Africa is a large and diverse continent. Many different peoples, ethnic groups, tribes — these terms overlap but are not synonymous — speaking more than a thousand languages, organized into more than 50 nation-states.
Most of those nation-states achieved independence in the aftermath of World War II, as European imperialism and colonialism died out. In few African lands has political stability and prosperity followed.
And today, Africa is threatened by new predators. Violent and vicious jihadists are kidnapping, killing, and committing a long list of other crimes. Africa also is threatened by what I’m going to call neo-imperialism — not the European variety.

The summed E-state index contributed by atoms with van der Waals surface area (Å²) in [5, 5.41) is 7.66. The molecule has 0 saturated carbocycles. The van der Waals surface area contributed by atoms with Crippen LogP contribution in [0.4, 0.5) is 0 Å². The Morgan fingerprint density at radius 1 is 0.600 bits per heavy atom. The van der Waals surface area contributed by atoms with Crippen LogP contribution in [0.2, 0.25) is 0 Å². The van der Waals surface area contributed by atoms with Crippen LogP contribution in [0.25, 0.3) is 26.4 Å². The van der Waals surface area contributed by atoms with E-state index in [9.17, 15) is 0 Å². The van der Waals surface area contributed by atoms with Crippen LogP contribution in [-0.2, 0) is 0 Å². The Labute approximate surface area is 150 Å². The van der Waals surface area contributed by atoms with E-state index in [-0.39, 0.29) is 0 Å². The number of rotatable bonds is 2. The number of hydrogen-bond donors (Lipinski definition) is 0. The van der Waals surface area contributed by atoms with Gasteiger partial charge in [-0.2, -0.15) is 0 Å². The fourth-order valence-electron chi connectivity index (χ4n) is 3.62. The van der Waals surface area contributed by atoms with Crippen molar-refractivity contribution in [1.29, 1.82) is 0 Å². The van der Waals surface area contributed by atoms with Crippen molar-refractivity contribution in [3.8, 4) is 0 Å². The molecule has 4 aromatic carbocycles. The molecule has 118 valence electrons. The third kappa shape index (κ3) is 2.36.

Joining host Cliff May to discuss these issues is Dr. J. Peter Pham, who was the first-ever United States Special Envoy for the Sahel Region of Africa.
Before that, Ambassador Pham served as U.S. Special Envoy for the Great Lakes Region of Africa. He’s also been a denizen of think tanks. Currently he is a Distinguished Fellow at the Atlantic Council, but his first DC think tank affiliation was an Adjunct Senior Fellow at FDD.
In addition, he was a tenured Associate Professor of justice studies, political science, and Africana studies at James Madison University, and Director of the school’s Nelson Institute for International and Public Affairs.
Ambassador Pham is the author of more than 300 essays and reviews and the author, editor, or translator of over a dozen books, primarily on African history, politics, and economics.
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